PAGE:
Throughout the beginning of December, a major web service and retail provider (that now controls 33% of the cloud infrastructure market) experienced an outage that hampered operations across its business and third parties in the peak of the holiday purchasing season, postponing gift and food deliveries across the whole of the United States and taking down web services for major companies using the platform. National news coverage outlined a number of ways that the outages had an effect on businesses, however, the main cybersecurity implication focuses on the impact that a third-party web hosting outage can have on your business resilience strategy and security posture.
So, what can you do to stand up a business resiliency plan that reduces the impact a third-party disruption could have on your business?
What is Business Resilience and How Does it Relate to Third-Party Risk Management?
Business resiliency, also referred to as business continuity, is the ability of an organization to react to, and continue efficient and secure operation through an incident of any size. The impact that a major web service outage can have on both your organization and your third parties is significant, even if you don’t directly use the service experiencing the outage. Some of the ways you can be impacted are:
- Internal outages and lapses in operational capabilities
- External outages affecting areas across the supply chain
- Vendor outages opening your organization to supply chain vulnerabilities
- Operational shifts that affect data gathering, storage, and security
- Vendor data security is being impacted, leaving your company’s data at risk
Implementing a business resiliency plan that enables your organization to switch web hosting providers quickly or turn on a backup to keep applications online, filling any gaps in service and ensuring critical protective systems continue to do their jobs. Business resilience that takes third-party implications into account and is key in standing up a solution that holistically addresses the security concerns that come with potential outages.
Create a TPRM-Informed Business Resilience Strategy
When treating third-party risk management (TPRM) as a key consideration of your organization’s business resilience strategy, do the following:
- Conduct and maintain business impact assessments (BIAs): This will allow your organization to understand the risk associated with a vendor in the event that it is compromised.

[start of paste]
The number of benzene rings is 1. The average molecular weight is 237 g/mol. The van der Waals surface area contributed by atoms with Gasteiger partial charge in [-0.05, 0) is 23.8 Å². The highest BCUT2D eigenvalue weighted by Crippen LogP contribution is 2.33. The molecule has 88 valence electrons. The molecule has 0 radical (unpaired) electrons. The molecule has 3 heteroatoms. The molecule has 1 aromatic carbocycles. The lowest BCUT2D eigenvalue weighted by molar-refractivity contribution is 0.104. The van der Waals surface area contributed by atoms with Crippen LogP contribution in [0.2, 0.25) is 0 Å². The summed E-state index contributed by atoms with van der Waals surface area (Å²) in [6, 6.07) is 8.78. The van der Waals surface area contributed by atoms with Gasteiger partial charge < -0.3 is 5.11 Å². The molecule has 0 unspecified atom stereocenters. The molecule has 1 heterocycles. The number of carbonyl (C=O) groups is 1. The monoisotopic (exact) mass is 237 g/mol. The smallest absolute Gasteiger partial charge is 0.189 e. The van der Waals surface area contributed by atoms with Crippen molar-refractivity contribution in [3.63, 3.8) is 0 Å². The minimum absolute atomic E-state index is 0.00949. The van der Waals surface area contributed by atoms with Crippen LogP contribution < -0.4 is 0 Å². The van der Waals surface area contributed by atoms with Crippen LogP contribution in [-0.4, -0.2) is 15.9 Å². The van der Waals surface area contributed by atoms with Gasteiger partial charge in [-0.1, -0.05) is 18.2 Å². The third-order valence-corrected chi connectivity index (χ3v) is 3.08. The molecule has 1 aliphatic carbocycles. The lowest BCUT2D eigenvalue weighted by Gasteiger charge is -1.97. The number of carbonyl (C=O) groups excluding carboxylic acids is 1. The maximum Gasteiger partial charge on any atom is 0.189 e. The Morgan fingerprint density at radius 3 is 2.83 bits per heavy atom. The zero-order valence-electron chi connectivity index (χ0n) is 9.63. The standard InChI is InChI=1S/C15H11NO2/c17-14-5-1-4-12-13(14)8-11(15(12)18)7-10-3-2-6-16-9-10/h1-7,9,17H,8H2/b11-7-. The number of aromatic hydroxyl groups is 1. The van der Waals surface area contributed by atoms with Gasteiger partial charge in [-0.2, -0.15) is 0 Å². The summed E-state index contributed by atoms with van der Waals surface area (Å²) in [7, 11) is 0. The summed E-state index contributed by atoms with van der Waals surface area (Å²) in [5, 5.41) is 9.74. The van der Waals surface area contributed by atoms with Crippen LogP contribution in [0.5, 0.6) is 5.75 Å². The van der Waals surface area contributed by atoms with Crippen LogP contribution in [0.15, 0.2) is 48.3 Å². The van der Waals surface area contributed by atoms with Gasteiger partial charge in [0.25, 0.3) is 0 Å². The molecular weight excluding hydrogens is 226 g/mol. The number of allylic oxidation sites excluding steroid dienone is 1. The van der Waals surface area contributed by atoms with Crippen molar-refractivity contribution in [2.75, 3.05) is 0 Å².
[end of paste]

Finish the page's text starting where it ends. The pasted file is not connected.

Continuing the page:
- Develop situational questionnaires: In the face of an unexpected crisis (health crises, natural disasters, geopolitical conflicts), it’s important to understand exactly how your vendors are responding to prepare to any incidents that might stem from the crisis. This will provide visibility into what your vendors are anticipating and give you an opportunity to understand their own continuity plan.
- Include resilience plans in vendor contracts: It’s critical to your organization’s resiliency plan that each vendor contract includes a list of business resilience requirements that can be referenced if your vendor faces a crisis.
- Tier vendors and evaluate risk tolerance: Identify and tier your vendors by risk level, referencing your organization’s overall appetite and tolerance. This requires you to understand your internal vulnerabilities, external vulnerabilities and encourages you to assess risk across domains, including IT and operational risk.
How Can OneTrust Help with TPRM and Business Resiliency?
The OneTrust platform leverages expertise in GRC, specializing in Third-Party Risk Management, Privacy, Incident Management and many other categories to deliver an immersive security and privacy management experience. Reduce your vendor, supplier, and third-party risks with OneTrust Vendorpedia™ Third-Party Risk Management Software and Exchange Community. The software allows you to gain visibility into your vendor ecosystem through streamlining the onboarding and questionnaire processes, allowing you to access and organize vendor information in a way that empowers your business to create a TPRM informed business resilience strategy. The software enables your organization to reduce business resiliency risks, assess vendors business resilience plans, and increase transparent information sharing and collaboration across your third parties with the Vendorpedia exchange community.
Further cybersecurity reading:
- Blog: Managing Third Parties: Improving Business Resilience
- Blog: Trust Talks: Actioning Trust-Based Cybersecurity from Individual to Enterprise
- Blog: Put a Hold on Hacks: Fight the Phish and Other Common and Emerging Cyberthreats
- Blog: Educate, Empower, Enable: The Importance of Cybercentric Education
Next steps on cybersecurity: